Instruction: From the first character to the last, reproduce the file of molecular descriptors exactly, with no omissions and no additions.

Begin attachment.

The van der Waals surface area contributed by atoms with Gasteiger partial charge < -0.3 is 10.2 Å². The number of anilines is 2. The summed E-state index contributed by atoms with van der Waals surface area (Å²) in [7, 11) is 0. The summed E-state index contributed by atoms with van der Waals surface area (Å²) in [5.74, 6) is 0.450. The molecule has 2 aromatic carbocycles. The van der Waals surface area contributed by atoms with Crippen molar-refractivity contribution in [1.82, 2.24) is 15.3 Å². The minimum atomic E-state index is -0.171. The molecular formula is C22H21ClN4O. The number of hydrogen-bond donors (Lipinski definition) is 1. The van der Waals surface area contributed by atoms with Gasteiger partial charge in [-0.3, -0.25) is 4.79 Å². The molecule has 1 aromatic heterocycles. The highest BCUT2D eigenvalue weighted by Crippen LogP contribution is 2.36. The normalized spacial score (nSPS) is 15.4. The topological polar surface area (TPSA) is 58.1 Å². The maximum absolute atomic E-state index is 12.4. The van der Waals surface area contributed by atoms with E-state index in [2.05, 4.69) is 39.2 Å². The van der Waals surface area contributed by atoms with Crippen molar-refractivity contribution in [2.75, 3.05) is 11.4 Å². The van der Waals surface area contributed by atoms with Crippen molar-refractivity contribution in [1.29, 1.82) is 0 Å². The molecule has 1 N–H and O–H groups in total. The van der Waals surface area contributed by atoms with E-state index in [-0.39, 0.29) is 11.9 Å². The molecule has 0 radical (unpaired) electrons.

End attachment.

The van der Waals surface area contributed by atoms with Gasteiger partial charge < -0.3 is 10.2 Å². The number of anilines is 2. The summed E-state index contributed by atoms with van der Waals surface area (Å²) in [7, 11) is 0. The summed E-state index contributed by atoms with van der Waals surface area (Å²) in [5.74, 6) is 0.450. The molecule has 2 aromatic carbocycles. The van der Waals surface area contributed by atoms with Crippen molar-refractivity contribution in [1.82, 2.24) is 15.3 Å². The minimum atomic E-state index is -0.171. The molecular formula is C22H21ClN4O. The number of hydrogen-bond donors (Lipinski definition) is 1. The van der Waals surface area contributed by atoms with Gasteiger partial charge in [-0.3, -0.25) is 4.79 Å². The molecule has 1 aromatic heterocycles. The highest BCUT2D eigenvalue weighted by Crippen LogP contribution is 2.36. The normalized spacial score (nSPS) is 15.4. The topological polar surface area (TPSA) is 58.1 Å². The maximum absolute atomic E-state index is 12.4. The van der Waals surface area contributed by atoms with E-state index in [2.05, 4.69) is 39.2 Å². The van der Waals surface area contributed by atoms with Crippen molar-refractivity contribution in [2.75, 3.05) is 11.4 Å². The van der Waals surface area contributed by atoms with Crippen molar-refractivity contribution in [1.29, 1.82) is 0 Å². The molecule has 1 N–H and O–H groups in total. The van der Waals surface area contributed by atoms with E-state index in [-0.39, 0.29) is 11.9 Å². The molecule has 0 radical (unpaired) electrons.